2018-2019 SANA Book Prize
The Delmos Jones and Jagna Sharf Memorial Prize for the Critical Study of North America is awarded every year for a single or multiple authored book (not edited collections). Nominated books need to have been published in 2017 or 2018. Nominations are now being accepted through August 30, 2019.
Nominated books should:
- deal with an important social issue within the discipline of anthropology
- have broader implications for social change or justice; and
- be accessible beyond the discipline of anthropology.
Authors, publishers, or other scholars may nominate a book. Nominations must include a letter of nomination specifying how the book meets the criteria, a C.V. or bio-bibliography of the author, and three copies of the book. The nomination letter and C.V. may be sent by E-mail or postal service to each of the three committee members. Ordinarily, publishers send hard copies of the book to each of the committee members, but the author may do so as well. Both nomination material and books must be received by August 30, 2019.
Contact information for Selection Committee:
Ruth Gomberg-Muñoz, firstname.lastname@example.org, Loyola University Chicago, Department of Anthropology 1032 W. Sheridan Road, Chicago, IL 60660
Aimee Meredith Cox, Aimee.email@example.com, 515 Madison Street, Brooklyn, NY, 11221
Jeff Maskovsky, firstname.lastname@example.org, Ph.D. Program in Anthropology, The CUNY Graduate Center, Rm 6402-10, 365 Fifth Avenue, New York, New York 10016-4309
2016-2017 Prize Winners: The Land of Open Graves and Shapeshifters
There were many excellent nominations for the 2017 SANA Book award. The committee decided to share the award this year between two awardees.
- Jason De León for The Land of Open Graves: Living and Dying on the Migrant Trail (University of California Press).
- Aimee Meredith Cox for Shapeshifters: Black Girls and the Choreography of Citizenship. (Duke University Press).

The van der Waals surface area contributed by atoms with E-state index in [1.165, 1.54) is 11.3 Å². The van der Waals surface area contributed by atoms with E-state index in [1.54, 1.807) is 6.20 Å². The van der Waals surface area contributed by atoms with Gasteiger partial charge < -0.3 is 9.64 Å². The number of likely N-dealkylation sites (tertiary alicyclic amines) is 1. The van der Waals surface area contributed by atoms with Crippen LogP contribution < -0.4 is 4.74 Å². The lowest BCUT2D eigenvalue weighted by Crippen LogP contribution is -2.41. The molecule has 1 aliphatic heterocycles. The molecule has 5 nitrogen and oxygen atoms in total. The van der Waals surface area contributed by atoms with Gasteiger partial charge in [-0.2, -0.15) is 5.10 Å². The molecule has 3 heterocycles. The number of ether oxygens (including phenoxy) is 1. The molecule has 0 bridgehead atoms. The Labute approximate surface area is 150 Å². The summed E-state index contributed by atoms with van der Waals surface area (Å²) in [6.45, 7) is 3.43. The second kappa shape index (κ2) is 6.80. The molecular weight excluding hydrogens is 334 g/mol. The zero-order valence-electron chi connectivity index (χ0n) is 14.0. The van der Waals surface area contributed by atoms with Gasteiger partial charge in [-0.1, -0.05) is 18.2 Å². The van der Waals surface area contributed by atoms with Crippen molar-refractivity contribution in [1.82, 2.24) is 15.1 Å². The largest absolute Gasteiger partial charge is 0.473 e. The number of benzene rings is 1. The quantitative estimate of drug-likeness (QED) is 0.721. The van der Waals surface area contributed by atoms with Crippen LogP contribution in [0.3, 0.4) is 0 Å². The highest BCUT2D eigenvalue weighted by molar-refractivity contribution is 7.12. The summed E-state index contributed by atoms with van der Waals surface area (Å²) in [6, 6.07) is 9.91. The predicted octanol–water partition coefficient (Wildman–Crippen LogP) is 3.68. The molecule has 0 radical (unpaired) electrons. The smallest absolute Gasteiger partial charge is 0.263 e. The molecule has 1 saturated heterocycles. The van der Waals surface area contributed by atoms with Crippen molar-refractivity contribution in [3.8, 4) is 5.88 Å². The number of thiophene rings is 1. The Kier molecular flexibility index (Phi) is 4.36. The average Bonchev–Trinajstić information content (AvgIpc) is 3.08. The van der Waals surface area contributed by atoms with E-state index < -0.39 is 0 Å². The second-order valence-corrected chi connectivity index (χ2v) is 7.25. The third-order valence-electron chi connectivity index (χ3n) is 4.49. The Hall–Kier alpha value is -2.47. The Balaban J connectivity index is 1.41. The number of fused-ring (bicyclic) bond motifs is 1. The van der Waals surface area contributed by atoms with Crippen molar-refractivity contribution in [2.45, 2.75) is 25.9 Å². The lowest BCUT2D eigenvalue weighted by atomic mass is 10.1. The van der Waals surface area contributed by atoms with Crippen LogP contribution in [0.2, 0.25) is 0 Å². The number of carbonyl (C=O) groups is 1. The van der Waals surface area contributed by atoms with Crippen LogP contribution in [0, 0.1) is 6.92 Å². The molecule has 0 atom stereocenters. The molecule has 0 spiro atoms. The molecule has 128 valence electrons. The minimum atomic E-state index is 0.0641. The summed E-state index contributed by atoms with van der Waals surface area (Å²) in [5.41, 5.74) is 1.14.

2016-2017 Honorable Mention:
Sarah Horton, for the book They Leave their Kidneys in the Fields: Illness, Injury and Illegality among US workers (University of California Press).
2013-2014 Prize Winner: We are the Face of Oaxaca
Lynn Stephen & Collaborators, for the book We are the Face of Oaxaca: Testimony and Social Movements (Duke University Press 2013).
2013-2014 Honorable Mentions:
Audra Simpson, for the book Mohawk Interruptus: Political Life Across the Borders of Settler States (Duke University Press 2014).
Kenneth MacLeish, for the book Making War at Fort Hood: Life and Uncertaintly in a Military Community (Princeton University Press 2013).
2011-2012 Prize Winner: Tobacco Capitalism
Peter Benson, for the book Tobacco Capitalism: Growers, Migrant Workers, and the Changing Face of a Global Industry (Princeton University Press 2011).
Peter Benson expertly handles grounding his topic in a broader historical and political economic context, telling a rich story while avoiding – and expressly dismantling – the oversimplified narratives that permeate the themes he engages. He succeeds in his aim to situate a nuanced, sensitive account of the workers’ experiences within a critical analysis of broader structural forces, illuminating a range of political projects that shape the contemporary historical moment.
2011-2012 Honorable Mention: Hound Pound Narrative
James Waldram, for the book Hound Pound Narrative: Sexual Offender Habilitation and the Anthropology of North America (University of California Press).
Taking seriously and, without romanticization, James Waldram attempts to understand the situations of a nearly universally reviled group – sexual offenders – and does it well. He dodges the pitfalls of conventional tropes around these topics, problematizing and disrupting a range of assumptions along the way while examining the production and roots of the numerous discourses discussed. The rich ethnographic detail makes this a compelling story.